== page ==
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Food Loss and Waste in Fish Value Chains

Processing and Storage

Processing refers to mechanical or chemical operations performed on fish in order to transform or preserve them. Fish are processed in a variety of ways and in different working environments. Removing the entrails from fish (e.g. gutting or cleaning) is a simple processing technique designed to extend shelf life. Smoking, sun drying, and salting are common traditional processing methods associated with small-scale fisheries value chains and are often practiced using low cost technology and with minimal services and facilities. More sophisticated processing takes place in factory environments, which meet high international standards of hygiene and food safety. Fresh chilled, frozen and canned products are all associated with high investment factory processing and international trade.

Both low value and high value fish are processed. Low value fish are processed for both human consumption and for animal feed production. High value species from both capture fisheries and aquaculture are typically processed into fresh chilled or frozen products.  By-products from processing such as frames, viscera, and skins are also processed into nutrient supplements, pharmaceutical products and fertilizer.

Artisanally processed products are important for food security and nutrition, as they provide animal protein and nutrients to low income populations. Some traditionally processed products can also be of high value and desired by wealthy consumers.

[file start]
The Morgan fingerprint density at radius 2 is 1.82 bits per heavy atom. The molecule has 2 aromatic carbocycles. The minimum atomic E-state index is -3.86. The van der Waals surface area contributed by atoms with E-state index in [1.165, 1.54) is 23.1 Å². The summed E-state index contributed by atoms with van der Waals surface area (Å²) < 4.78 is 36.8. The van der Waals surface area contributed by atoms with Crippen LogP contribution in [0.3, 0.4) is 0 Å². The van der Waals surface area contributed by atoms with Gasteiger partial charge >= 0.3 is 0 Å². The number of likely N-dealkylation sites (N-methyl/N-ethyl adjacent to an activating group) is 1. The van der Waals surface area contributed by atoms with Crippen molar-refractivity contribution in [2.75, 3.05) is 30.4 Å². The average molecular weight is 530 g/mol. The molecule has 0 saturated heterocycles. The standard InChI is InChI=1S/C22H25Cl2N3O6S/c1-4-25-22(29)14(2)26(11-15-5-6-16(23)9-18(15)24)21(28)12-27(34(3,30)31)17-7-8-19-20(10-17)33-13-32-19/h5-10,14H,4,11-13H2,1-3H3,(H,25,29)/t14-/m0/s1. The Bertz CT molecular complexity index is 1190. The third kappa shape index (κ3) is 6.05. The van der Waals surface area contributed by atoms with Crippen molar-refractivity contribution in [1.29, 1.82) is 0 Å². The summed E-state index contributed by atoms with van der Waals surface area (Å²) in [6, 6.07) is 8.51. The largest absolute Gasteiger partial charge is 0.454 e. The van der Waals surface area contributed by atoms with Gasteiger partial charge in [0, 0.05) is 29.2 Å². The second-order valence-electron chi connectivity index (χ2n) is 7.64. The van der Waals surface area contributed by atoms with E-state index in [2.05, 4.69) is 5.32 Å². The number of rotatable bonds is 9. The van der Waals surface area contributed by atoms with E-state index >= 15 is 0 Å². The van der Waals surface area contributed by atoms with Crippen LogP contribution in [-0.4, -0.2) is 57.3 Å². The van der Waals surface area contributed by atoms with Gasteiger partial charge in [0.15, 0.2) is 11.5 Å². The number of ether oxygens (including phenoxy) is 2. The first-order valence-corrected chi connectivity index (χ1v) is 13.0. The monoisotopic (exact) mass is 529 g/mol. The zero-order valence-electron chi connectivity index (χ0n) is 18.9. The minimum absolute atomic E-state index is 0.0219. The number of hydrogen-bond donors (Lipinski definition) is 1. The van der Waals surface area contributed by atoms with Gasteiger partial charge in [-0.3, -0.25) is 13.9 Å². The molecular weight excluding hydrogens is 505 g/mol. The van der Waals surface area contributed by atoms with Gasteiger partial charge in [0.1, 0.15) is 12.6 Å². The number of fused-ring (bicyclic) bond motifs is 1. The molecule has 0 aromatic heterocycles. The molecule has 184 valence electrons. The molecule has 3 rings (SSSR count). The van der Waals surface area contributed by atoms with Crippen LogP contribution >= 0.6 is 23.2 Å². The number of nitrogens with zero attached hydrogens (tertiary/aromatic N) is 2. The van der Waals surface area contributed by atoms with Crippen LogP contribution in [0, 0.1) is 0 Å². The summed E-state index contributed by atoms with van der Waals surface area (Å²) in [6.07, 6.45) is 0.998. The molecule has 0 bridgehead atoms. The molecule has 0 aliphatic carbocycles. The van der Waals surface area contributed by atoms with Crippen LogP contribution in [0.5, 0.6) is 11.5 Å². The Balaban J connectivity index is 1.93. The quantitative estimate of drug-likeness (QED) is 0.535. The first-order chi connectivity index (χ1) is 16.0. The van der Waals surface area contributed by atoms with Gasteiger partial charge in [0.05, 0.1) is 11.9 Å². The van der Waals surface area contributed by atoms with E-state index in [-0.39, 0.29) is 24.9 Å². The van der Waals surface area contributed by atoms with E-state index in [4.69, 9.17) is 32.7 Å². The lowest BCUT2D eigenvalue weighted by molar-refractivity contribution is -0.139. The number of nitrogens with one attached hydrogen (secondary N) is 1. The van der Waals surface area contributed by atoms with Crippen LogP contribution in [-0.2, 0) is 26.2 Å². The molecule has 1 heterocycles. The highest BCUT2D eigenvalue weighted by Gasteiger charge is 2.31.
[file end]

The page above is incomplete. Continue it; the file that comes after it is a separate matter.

Artisanally processed dried, salted or smoked products are sold in domestic urban and rural markets, as well as sub-regional and international markets. These products are often transported long distances and marketed in areas far from where capture and processing take place. Food loss and waste (FLW) can occur if the product is damaged or stored for long periods under inadequate conditions, resulting in microbial contamination and insect infestation. 

Loss Scenarios

Artisanal Fish Drying

Artisanal fish drying involves the evaporation of moisture from the surface of the fish and the migration of moisture from inside the fish to the surface. Drying is affected by the movement of air over the surface of the fish as well as the temperature and humidity of that air.

Artisanal Fish Product Storage

Products of artisanal fish processing (dried, salted and dried, smoked) often undergo a period of storage prior to being sold, distributed and consumed. Such storage typically takes place at the processing location and/or at a market.

Artisanal Fish Salting

Artisanal fish salting is a simple and important preservation method used in many parts of the world. It is often combined with drying.

Artisanal Fish Smoking

Artisanal fish smoking is a heat drying process.  The heat is typically provided by an open wood fire, over which the fish are placed. The use of fire imparts a smoke flavor and affects the color of the final products, which are usually light to dark brown.

Canning

Canned fish are an important food source. Canned fish are rich in protein and many other essential nutrients, and can be a good source of omega-3 fatty acids.

Cold Storage

The use of "cold" handling and storage systems as an investment to prevent perishable food loss and waste (FLW) is widely used in developed countries. It can be highly cost effective compared to continually increasing production to meet increasing demands for these foods.

Canning

Freezing preserves the storage life of foods by making them more inert and slowing down the detrimental reactions that promote food spoilage and limit quality shelf life.

Processing Plants

Fish processing plants convert fresh or frozen fish into various types of product. Processing plants can be labor intensive and or highly automated.